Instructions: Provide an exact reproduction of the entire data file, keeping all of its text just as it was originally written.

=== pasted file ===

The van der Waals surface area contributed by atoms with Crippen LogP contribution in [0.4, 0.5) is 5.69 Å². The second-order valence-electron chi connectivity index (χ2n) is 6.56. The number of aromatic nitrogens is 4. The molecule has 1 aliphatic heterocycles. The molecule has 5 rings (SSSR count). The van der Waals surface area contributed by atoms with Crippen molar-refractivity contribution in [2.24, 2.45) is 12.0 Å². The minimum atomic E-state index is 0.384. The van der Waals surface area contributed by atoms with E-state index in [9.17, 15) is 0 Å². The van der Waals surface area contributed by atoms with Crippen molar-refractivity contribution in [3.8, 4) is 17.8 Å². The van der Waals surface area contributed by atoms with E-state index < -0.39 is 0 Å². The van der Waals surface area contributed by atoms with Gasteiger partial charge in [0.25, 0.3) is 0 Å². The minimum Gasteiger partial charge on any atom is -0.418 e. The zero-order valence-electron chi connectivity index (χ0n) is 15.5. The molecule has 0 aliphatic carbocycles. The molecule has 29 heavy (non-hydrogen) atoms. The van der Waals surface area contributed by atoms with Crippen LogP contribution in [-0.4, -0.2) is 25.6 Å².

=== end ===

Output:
The van der Waals surface area contributed by atoms with Crippen LogP contribution in [0.4, 0.5) is 5.69 Å². The second-order valence-electron chi connectivity index (χ2n) is 6.56. The number of aromatic nitrogens is 4. The molecule has 1 aliphatic heterocycles. The molecule has 5 rings (SSSR count). The van der Waals surface area contributed by atoms with Crippen molar-refractivity contribution in [2.24, 2.45) is 12.0 Å². The minimum atomic E-state index is 0.384. The van der Waals surface area contributed by atoms with E-state index in [9.17, 15) is 0 Å². The van der Waals surface area contributed by atoms with Crippen molar-refractivity contribution in [3.8, 4) is 17.8 Å². The van der Waals surface area contributed by atoms with E-state index < -0.39 is 0 Å². The van der Waals surface area contributed by atoms with Gasteiger partial charge in [0.25, 0.3) is 0 Å². The minimum Gasteiger partial charge on any atom is -0.418 e. The zero-order valence-electron chi connectivity index (χ0n) is 15.5. The molecule has 0 aliphatic carbocycles. The molecule has 29 heavy (non-hydrogen) atoms. The van der Waals surface area contributed by atoms with Crippen LogP contribution in [-0.4, -0.2) is 25.6 Å².